“In the face of this overwhelming evidence, it would be outrageous for the Government if they don’t think again.”
If Trinity Mirror adopted the same investment strategy as News Corporation or the Daily Mail and General Trust, the editors of its national titles would be spending an extra £30m to £40m on their staff and titles every year.
In the last financial year, DMGT asked its Associated Newspapers subsidiary to deliver an operating margin of 10.3 per cent, while News Corp’s titles around the world delivered 12.6 per cent.
Meanwhile, Trinity Mirror squeezed 16.8 per cent from the Daily Mirror, The People and its other titles.
Significant costs savings contributed to this margin performance.
At the Murdoch margin, Trinity would have had an additional £28m to invest. Under the Rothermere regime, it would have been a massive £40m.
Trinity Mirror is run by rational, human beings. So why don’t they run their nationals in the Rothermere style?
For various reasons, including hefty family shareholdings, Rothermere and Murdoch enjoy more freedom than Sly Bailey.
But the brutal truth is that investors are wary of Trinity’s nationals because they occupy third place in the tabloid mass market.
In revenue terms, the Mail’s franchise is worth almost £1bn a year to DMGT. News Corp’s tabloids are probably worth as much, if not more – although the company’s financials don’t offer any detailed numbers.
And the Trinity tabloids? The Mirror, The People, the Daily Record and the Sunday Mail bring in just over £500m in revenue.
Running third in a three-horse race is an uncomfortable place to be. It was Jack Welch, the former boss of General Electric, who routinely culled business units that couldn’t do better.
Financial markets usually offer number one and number two players with strong management teams the freedom to invest for long-term expansion. But they are routinely sceptical about the ability of third- or fourth-placed players to overhaul the leaders – particularly in mature markets like the newspaper industry.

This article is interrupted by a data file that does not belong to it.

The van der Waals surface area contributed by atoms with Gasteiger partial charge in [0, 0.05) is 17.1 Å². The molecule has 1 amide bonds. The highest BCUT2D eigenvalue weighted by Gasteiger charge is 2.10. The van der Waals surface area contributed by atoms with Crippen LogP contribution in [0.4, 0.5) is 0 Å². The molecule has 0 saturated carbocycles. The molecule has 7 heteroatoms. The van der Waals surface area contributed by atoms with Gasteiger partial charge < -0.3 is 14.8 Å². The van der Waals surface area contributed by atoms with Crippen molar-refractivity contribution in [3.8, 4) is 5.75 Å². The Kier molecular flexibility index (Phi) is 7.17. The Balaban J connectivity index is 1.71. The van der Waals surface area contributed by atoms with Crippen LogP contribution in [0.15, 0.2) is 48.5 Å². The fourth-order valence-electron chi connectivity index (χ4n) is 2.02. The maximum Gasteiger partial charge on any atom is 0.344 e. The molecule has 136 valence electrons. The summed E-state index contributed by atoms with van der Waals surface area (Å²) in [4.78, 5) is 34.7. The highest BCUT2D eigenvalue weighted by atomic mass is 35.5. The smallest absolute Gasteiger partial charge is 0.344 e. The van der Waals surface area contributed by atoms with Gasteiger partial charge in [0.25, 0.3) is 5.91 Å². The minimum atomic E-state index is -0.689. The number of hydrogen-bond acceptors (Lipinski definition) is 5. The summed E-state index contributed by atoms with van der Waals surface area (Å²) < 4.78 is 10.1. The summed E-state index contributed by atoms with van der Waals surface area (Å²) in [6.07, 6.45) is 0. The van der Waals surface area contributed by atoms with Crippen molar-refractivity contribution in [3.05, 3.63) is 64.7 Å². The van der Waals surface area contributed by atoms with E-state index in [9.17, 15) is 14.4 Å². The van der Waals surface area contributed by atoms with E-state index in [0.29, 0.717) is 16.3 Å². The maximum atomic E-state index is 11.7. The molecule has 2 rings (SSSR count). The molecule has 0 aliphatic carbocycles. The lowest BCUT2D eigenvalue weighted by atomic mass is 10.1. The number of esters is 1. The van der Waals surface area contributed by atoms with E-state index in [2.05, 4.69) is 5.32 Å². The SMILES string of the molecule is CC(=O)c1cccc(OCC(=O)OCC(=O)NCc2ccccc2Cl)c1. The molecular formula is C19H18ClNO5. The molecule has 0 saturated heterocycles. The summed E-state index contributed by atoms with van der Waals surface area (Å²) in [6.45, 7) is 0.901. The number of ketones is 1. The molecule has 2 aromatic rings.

In addition, markets tend to be skittish about the risk of investing in weaker companies that are more vulnerable to economic shocks.
Accordingly, they look for signs of aggressive cost controls from management, something that Sly Bailey has certainly provided at Trinity Mirror.
They also look for a return that compensates them for the risks. Their motto is “jam today, not tomorrow”.
Trinity Mirror rewards the City for its patience by paying out handsome dividends. During 2005, Trinity Mirror paid out £60m to its investors.
That’s 29 per cent of the company’s pre-tax profits devoted to keeping investors happy.
By contrast, DMGT spent just 16 per cent of pre-tax profits on dividends to outside investors. At News Corp, the figure was 18 per cent The logic of financial markets can be viciously circular. In the case of Trinity Mirror, the market demands such chunky dividends because it doesn’t believe that the company will ever catch up with the market leaders.
But by extracting those dividends, the market also constrains Trinity’s ability to invest and expand.